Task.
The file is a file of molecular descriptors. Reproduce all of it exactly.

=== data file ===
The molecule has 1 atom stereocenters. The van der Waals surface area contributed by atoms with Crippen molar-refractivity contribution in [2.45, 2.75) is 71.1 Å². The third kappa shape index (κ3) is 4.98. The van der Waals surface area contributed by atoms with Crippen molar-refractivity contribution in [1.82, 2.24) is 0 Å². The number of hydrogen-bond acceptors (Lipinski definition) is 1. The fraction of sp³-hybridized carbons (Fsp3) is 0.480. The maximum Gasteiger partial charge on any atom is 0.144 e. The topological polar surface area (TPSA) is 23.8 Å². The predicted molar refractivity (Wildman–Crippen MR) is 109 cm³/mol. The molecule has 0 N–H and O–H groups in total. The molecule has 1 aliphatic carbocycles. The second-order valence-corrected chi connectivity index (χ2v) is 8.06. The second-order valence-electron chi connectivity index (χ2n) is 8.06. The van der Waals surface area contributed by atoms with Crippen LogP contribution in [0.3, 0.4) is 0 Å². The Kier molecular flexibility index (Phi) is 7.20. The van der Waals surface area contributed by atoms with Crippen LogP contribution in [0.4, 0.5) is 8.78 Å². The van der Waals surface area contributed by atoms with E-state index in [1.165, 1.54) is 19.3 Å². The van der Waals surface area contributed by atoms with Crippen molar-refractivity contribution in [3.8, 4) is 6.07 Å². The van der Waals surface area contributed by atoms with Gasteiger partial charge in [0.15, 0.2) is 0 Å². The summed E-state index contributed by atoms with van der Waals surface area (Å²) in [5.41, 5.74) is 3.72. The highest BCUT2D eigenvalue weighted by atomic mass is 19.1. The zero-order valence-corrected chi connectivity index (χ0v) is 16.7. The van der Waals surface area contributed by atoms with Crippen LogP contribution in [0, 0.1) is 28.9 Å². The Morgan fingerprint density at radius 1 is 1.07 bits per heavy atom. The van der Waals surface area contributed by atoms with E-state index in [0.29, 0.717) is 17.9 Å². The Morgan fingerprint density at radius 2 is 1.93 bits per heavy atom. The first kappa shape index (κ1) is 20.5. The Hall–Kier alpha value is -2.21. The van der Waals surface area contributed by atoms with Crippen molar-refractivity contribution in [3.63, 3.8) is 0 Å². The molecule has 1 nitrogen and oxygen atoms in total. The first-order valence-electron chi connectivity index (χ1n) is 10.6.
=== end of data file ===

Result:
The molecule has 1 atom stereocenters. The van der Waals surface area contributed by atoms with Crippen molar-refractivity contribution in [2.45, 2.75) is 71.1 Å². The third kappa shape index (κ3) is 4.98. The van der Waals surface area contributed by atoms with Crippen molar-refractivity contribution in [1.82, 2.24) is 0 Å². The number of hydrogen-bond acceptors (Lipinski definition) is 1. The fraction of sp³-hybridized carbons (Fsp3) is 0.480. The maximum Gasteiger partial charge on any atom is 0.144 e. The topological polar surface area (TPSA) is 23.8 Å². The predicted molar refractivity (Wildman–Crippen MR) is 109 cm³/mol. The molecule has 0 N–H and O–H groups in total. The molecule has 1 aliphatic carbocycles. The second-order valence-corrected chi connectivity index (χ2v) is 8.06. The second-order valence-electron chi connectivity index (χ2n) is 8.06. The van der Waals surface area contributed by atoms with Crippen LogP contribution in [0.3, 0.4) is 0 Å². The Kier molecular flexibility index (Phi) is 7.20. The van der Waals surface area contributed by atoms with Crippen LogP contribution in [0.4, 0.5) is 8.78 Å². The van der Waals surface area contributed by atoms with E-state index in [1.165, 1.54) is 19.3 Å². The van der Waals surface area contributed by atoms with Crippen molar-refractivity contribution in [3.8, 4) is 6.07 Å². The van der Waals surface area contributed by atoms with Gasteiger partial charge in [0.15, 0.2) is 0 Å². The summed E-state index contributed by atoms with van der Waals surface area (Å²) in [5.41, 5.74) is 3.72. The highest BCUT2D eigenvalue weighted by atomic mass is 19.1. The zero-order valence-corrected chi connectivity index (χ0v) is 16.7. The van der Waals surface area contributed by atoms with Crippen LogP contribution in [0, 0.1) is 28.9 Å². The Morgan fingerprint density at radius 1 is 1.07 bits per heavy atom. The van der Waals surface area contributed by atoms with E-state index in [0.29, 0.717) is 17.9 Å². The Morgan fingerprint density at radius 2 is 1.93 bits per heavy atom. The first kappa shape index (κ1) is 20.5. The Hall–Kier alpha value is -2.21. The van der Waals surface area contributed by atoms with Crippen molar-refractivity contribution in [3.63, 3.8) is 0 Å². The molecule has 1 nitrogen and oxygen atoms in total. The first-order valence-electron chi connectivity index (χ1n) is 10.6.